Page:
- It is unfair to place the burden of providing affordable housing solely on developers….The lack of affordable housing is a societal problem. - Inclusionary zoning does not address the factors that contribute to the high cost of market rate housing…such as high land costs, lack of sites, excessive developer fees and exactions, and burdensome permitting processes. - Resale price controls eliminate a homeowner’s ability to realize any equity appreciation and discourage home improvement by the owner. - The best way for local government to provide affordable housing is make it easier for developers to construct such housing by reducing land costs, reducing permit fees and streamlining the permit process. In recent years, C.A.R. has focused on the supply-side of the affordable housing issue by sponsoring and supporting legislation to streamline the development process at the local government level, such as SB 1818 in 2004 (density bonus), as well as the 2002 bills, AB 1866 (second unit) and AB 2292 (prevents local governments from arbitrarily reducing densities of housing developments). The goal of these andother measures supported by C.A.R. in recent years is to increase the supply of housing, thus providing all purchasers more housing options. In summary, the historical character of C.A.R.’s policy regarding affordable housing is a perspective emphasizing capability of first-time homebuyers to enter the realm of homeownership at a cost that does not exceed approximately one third of the monthly income of the homebuyer. As indicated in a June, 1993 IBP (“Mixed Income Housing Opportunity Policy”), “… [a]ffordability standards [should be] based on a percentage of the median selling price/median income of the…locality, not state or regional standards.” ADDENDUM #2 to DECEMBER 2007 AFFORDABLE HOUSING IBP
Statewide Affordable Housing Groups The Western Center on Law & Poverty (WC), Non-Profit Housing Association of Northern California (NPH), Housing California (HC), California Housing Consortium (CHC), California Coalition for Rural Housing (CCRH), California Housing Authorities Association (CHAA) and California Rural Legal Assistance, Inc. (CRLA) are housing advocacy organizations with a primary focus on affordable housing that is significantly different than C.A.R.’s.
WC - The Western Center states that it represents “low-income people” on health, housing and public benefits issues. In the housing arena, WC’s goal is to protect affordable housing from deteriorating conditions, from rising costs, and from conversion of subsidized housing to market rate housing. WC’s focus is to promote the development of housing affordable to lower income families in their communities, particularly through the enactment of inclusionary zoning ordinances, and promoting/supporting local rent control. WC is funded by donations and grant programs. The primary beneficiaries if its programs are renters.
NPH - his is a San Francisco-based association that has a membership of non-profit housing developers, community leaders and private financial institutions with a focus on creating attractive, successful affordable housing developments. NPH’s housing-related goals include providing housing for the local workforce, especially lower wage earners, and helping cities and counties accelerate adoption of inclusionary housing policies. NPH is funded by donations and grant programs with primary beneficiariesof its services being renters and the homeless.
HC - Housing California believes the solution to California’s housing shortage is increasing the supply and variety of affordable homes that meet the different needs of Californians at all income levels. Its “Priority One”: Establish a permanent funding source to increase the variety and supply of affordable homes. HC members believe that rent control restrictions and resistance to condo conversions are appropriate responses to a growing population in need of affordable homes. HC members include more than 1,000 financial institutions, elected leaders, developers, advocates of affordable-homes, and representatives of homeless-service organizations.HC is funded by a volunteer membership, donations, and grant programs. Its primary beneficiaries are the homeless and disadvantaged.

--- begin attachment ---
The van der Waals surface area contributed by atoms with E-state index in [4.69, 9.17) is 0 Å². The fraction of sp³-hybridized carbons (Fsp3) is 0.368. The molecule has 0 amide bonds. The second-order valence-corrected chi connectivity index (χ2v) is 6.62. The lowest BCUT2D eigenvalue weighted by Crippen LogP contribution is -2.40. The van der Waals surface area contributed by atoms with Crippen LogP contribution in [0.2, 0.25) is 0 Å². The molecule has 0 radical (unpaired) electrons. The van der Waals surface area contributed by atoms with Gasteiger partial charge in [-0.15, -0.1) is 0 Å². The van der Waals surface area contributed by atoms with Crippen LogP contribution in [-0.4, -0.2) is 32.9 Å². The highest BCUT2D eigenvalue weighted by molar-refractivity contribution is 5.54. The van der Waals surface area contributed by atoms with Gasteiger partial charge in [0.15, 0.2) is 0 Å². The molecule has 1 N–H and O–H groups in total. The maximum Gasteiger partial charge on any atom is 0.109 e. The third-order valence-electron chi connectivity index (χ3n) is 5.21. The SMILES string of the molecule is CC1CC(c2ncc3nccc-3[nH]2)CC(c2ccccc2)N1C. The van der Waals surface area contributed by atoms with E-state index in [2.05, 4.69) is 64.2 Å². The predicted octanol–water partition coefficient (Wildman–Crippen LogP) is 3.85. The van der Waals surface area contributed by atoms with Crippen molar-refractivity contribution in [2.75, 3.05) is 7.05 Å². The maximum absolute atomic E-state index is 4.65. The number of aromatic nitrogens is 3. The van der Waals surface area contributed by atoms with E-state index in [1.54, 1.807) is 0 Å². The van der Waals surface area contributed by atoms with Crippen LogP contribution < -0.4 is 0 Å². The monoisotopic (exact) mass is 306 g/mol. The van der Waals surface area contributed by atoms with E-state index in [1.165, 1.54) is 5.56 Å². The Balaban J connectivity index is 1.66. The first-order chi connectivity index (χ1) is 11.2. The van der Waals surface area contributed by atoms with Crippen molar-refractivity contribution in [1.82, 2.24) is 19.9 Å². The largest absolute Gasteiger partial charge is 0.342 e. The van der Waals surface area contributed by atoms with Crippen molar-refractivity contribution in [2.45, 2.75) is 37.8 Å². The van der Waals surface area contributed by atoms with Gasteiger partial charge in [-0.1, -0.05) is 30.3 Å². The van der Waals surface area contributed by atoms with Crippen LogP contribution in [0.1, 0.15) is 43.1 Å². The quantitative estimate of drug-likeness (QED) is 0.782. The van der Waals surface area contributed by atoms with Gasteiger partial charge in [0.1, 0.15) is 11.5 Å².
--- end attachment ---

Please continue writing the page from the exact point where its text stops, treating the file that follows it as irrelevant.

CHC - The California Housing Consortium (CHC) calls itself the statewide “big tent” housing advocacy organization representing development, building, financial, and public sectors united in a non-partisan effort to advance affordable housing and community development across California. CHC’s mission is to collaborate with housing providers, business leaders, non-profit organizations, and government at all levels to increase the availability of rental and homeownership housing opportunities for low-to moderate-income Californians.
CCRH - This organization focuses on tenant education and preserving at-risk housing in the Central Valley. Its primary goal is to preserve privately-owned, federally-subsidized housing that is at-risk for converting to market rents, as well as assisting HUD tenants in understanding their rights and accessing them. CCRH also supports inclusionary zoning programs as a tool for building low cost housing. Its primary funding is from grant programs.
CHAA - Consists of 120 local housing agencies in California managing nearly 350,000 low rent apartments with the help of HUD tenant-based voucher funding, Public Housing Operating subsidies, and Public Housing Capitol Funds. These California agencies house approximately 1.3 million low-income Californians who cannot afford rent without the HUD subsidy. CHAA is a government-funded organization.
CRLA - CRLA advocates in courts and the legislature as the “voice of California’s farm workers and the rural poor”. The stated goal of CRLA is to teach the poor to become aware of their rights and to lift such citizens out of shanties and labor camps in which many currently reside. CRLA is funded by membership dues, donations and grant programs. Its primary beneficiaries are farm workers and the rural poor.